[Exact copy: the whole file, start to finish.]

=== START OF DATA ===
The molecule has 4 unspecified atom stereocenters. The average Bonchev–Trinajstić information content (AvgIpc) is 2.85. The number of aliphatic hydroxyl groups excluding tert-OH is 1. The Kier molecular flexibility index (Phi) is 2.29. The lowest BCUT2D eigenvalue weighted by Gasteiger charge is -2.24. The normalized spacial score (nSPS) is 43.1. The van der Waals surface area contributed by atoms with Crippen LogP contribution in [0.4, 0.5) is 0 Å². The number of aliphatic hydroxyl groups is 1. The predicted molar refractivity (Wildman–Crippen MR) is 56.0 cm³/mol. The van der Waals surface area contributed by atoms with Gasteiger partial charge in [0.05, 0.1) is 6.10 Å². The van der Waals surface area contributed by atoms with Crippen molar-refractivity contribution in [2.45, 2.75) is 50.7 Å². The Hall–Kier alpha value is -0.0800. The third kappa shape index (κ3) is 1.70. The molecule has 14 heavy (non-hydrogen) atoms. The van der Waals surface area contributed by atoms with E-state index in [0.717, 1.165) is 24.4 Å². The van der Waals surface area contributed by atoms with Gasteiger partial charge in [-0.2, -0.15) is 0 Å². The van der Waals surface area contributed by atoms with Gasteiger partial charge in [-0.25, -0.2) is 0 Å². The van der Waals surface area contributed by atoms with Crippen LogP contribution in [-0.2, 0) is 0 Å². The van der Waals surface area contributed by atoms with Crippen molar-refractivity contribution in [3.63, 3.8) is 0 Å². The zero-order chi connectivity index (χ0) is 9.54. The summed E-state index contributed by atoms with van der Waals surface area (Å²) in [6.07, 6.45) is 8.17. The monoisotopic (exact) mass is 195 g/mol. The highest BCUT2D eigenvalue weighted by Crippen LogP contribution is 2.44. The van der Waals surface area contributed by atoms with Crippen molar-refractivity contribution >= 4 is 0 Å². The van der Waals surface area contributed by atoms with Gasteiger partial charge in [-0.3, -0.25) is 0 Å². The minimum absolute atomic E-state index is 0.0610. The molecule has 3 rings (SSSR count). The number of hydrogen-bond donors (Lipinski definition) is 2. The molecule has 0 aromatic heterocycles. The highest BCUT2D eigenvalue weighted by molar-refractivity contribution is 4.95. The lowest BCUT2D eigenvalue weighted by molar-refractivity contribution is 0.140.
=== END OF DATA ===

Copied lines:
The molecule has 4 unspecified atom stereocenters. The average Bonchev–Trinajstić information content (AvgIpc) is 2.85. The number of aliphatic hydroxyl groups excluding tert-OH is 1. The Kier molecular flexibility index (Phi) is 2.29. The lowest BCUT2D eigenvalue weighted by Gasteiger charge is -2.24. The normalized spacial score (nSPS) is 43.1. The van der Waals surface area contributed by atoms with Crippen LogP contribution in [0.4, 0.5) is 0 Å². The number of aliphatic hydroxyl groups is 1. The predicted molar refractivity (Wildman–Crippen MR) is 56.0 cm³/mol. The van der Waals surface area contributed by atoms with Gasteiger partial charge in [0.05, 0.1) is 6.10 Å². The van der Waals surface area contributed by atoms with Crippen molar-refractivity contribution in [2.45, 2.75) is 50.7 Å². The Hall–Kier alpha value is -0.0800. The third kappa shape index (κ3) is 1.70. The molecule has 14 heavy (non-hydrogen) atoms. The van der Waals surface area contributed by atoms with E-state index in [0.717, 1.165) is 24.4 Å². The van der Waals surface area contributed by atoms with Gasteiger partial charge in [-0.2, -0.15) is 0 Å². The van der Waals surface area contributed by atoms with Gasteiger partial charge in [-0.25, -0.2) is 0 Å². The van der Waals surface area contributed by atoms with Crippen LogP contribution in [-0.2, 0) is 0 Å². The van der Waals surface area contributed by atoms with Crippen molar-refractivity contribution in [3.63, 3.8) is 0 Å². The zero-order chi connectivity index (χ0) is 9.54. The summed E-state index contributed by atoms with van der Waals surface area (Å²) in [6.07, 6.45) is 8.17. The monoisotopic (exact) mass is 195 g/mol. The highest BCUT2D eigenvalue weighted by Crippen LogP contribution is 2.44. The van der Waals surface area contributed by atoms with Crippen molar-refractivity contribution >= 4 is 0 Å². The van der Waals surface area contributed by atoms with Gasteiger partial charge in [-0.3, -0.25) is 0 Å². The minimum absolute atomic E-state index is 0.0610. The molecule has 3 rings (SSSR count). The number of hydrogen-bond donors (Lipinski definition) is 2. The molecule has 0 aromatic heterocycles. The highest BCUT2D eigenvalue weighted by molar-refractivity contribution is 4.95. The lowest BCUT2D eigenvalue weighted by molar-refractivity contribution is 0.140.